Tuesday, June 12, 2012

My Secret Objective

I've been reviewing what I've done during my relative disappearance from the social media space.

It has dawned on me that all of the "instruction" I have designed in the past few years share one objective:

"The student will know where to find help when he/she needs it."

Hasn't really mattered what the topic has been.
Or what the "stated" objectives are.

That one lone objective has colored the materials I have developed (and what form).

Documentation and online tutorials have been task based and progressively shorter.
Makes it easier for reference.

Larger chunks of instructor-led time (in-person or synchronous on-line) is spent navigating the help systems and reinforcing those behaviors.

I find myself working on more projects where I am designing support systems vs.designing "training"

This is good.

Why do I think that?

- I receive more questions that are follow-ons from existing support materials vs. questions that are IN the support materials.  People actually RTFM!  Never thought I'd see the day.

- The complexity and sophistication of the questions I am asked have increased.  It has been a very long time since I have been asked how to print something.  And that was with an application where they hid the printing function (and it doesn't work very well anyway - don't ask)

- I'm getting more "thank you"s in my in-box.

- Less of my time is spent fielding phone calls, emails and IMs regarding stuff I "trained" and more of my time is being spent on projects.

If I need hard, reportable evidence - I can pull it from my emails, my weekly status report, the help desk system and my time sheet.

When I look at my portfolio over the past year - I don't think I've designed anything that would win ASTD awards.

But something seems to be working.  I'm cool with that.


Dave Ferguson said...

I had a conversation with a longtime friend and former coworker just this week. I wasn't doing well explaining why I'm not interested in grinding out storyboards or creating courses as this colleague understood them.

So I took time to puzzle that out. I didn't get as far as I would have liked, but as you say I'm cool with that -- because you've captured in a single sentence a lot of what I was looking for.

Sometimes, people don't need (traditional) training at all. Especially for procedural tasks, they need support (like job aids, wizards, context-sensitive systems, automation of what's now dopey data entry) they can make use of while carrying out the task.

By "procedural" I mean things that are done pretty much the same way every time you do them. As complex as a lot of business computer systems are, most of the time there's one way, or a couple of ways, to produce a given result in that system.

learning individual tacit skills, and higher skills that combine procedural and tacit knowledge, benefit from guidance rather than support. That can take the form of cognitive strategies ("How can I go about this?") and mental models ("What does this problem area look like?"). There's no one right way to look at these things--something you hint at when you talk about the complexity and sophistication of the questions you receive.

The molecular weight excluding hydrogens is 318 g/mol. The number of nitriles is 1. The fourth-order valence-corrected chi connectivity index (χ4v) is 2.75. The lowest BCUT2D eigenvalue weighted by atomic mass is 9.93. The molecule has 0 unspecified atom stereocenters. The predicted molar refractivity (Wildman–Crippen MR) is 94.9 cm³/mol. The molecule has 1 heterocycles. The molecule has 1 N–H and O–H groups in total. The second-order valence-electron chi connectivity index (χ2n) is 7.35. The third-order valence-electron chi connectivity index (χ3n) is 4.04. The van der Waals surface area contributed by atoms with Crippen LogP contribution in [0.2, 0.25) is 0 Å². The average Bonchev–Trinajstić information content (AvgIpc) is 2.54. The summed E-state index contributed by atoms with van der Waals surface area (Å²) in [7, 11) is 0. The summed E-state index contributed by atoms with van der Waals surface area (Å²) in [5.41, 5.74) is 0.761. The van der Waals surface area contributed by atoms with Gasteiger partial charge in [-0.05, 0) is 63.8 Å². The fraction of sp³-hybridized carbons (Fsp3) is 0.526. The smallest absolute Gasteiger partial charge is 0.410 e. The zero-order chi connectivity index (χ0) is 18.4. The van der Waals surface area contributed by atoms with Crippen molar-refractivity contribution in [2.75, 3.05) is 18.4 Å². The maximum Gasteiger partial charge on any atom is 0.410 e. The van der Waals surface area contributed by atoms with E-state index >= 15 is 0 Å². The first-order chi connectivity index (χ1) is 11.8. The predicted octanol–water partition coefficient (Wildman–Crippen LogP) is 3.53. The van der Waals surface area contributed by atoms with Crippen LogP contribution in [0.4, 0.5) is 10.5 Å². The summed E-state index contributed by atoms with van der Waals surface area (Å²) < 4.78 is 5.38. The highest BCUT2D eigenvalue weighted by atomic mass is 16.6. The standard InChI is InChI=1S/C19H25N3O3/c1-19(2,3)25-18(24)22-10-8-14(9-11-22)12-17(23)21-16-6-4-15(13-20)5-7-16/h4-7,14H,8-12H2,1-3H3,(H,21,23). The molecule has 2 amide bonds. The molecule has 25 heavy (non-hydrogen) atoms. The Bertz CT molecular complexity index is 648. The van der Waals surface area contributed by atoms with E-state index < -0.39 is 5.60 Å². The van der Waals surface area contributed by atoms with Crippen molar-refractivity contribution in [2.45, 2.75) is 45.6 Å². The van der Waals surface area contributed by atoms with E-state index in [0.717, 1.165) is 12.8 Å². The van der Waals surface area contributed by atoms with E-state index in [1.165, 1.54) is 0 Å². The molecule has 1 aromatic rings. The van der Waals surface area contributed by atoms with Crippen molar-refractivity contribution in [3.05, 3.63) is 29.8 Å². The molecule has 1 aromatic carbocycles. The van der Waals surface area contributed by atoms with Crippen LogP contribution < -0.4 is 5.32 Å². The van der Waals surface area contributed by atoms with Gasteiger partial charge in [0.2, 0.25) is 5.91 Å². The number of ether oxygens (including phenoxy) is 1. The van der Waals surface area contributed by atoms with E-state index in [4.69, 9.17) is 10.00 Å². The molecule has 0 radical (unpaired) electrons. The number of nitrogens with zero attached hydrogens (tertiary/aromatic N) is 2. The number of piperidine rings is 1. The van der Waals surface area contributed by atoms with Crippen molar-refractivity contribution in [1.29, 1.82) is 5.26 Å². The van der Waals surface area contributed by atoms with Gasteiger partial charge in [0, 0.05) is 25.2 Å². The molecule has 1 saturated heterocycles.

So you're never going to be able to give the answers to all those questions. Ideally, though, you have the lens in boldface: the learner will know where to find help when he / she needs it.

I especially like "help" rather than "the answer." Sometimes they will find the answer, perhaps because the procedural support contained what was necessary to achieve that. And sometimes they'll be able to continue on their own, or in collaboration with others, to reach a solution that fits the situation at hand.

I definitely think there is, if not an award, an illuminating presentation or three in there.

Wendy said...

Thanks Dave! On my more cynical days - I wonder why I should create "traditional" courses with objectives in the first place.

Or worse - convert courses with objectives that start with "At the end of this course the student will understand......"

It's good to hang with people who understand my pain :)

Great to see you at Innovations in eLearning. Hope to touch base again soon.

Dave Ferguson said...

Someone I talked with at the IEL conference said that he seed training / learning objectives as blueprints for him -- as a designer.

The typical corporate learner isn't even listening during the ISD ritual of reading out Mager-style objectives at the beginning of formal training. Not that the objectives are bad; the reading of them, in that format, is just unnecessary.

What's important, I think, are learning objectives from the learner's point of view. "In this workshop, you'll learn how to set up and manage your own blog. That includes writing your posts, managing comments, backing up your data, and customizing the look."

No, I haven't stated criteria or conditions. I probably need them on my blueprint, so make sure I cover them (either through exercises or through job aids), to the extent the criteria or conditions are important. Maybe what's important is to create some errors for novices to analyze and fix. Or to create checklists that they can use. Or to provide enough about concepts and terms as well as skills that they can make sense of three short "here's how I do it" demos from bloggers like themselves.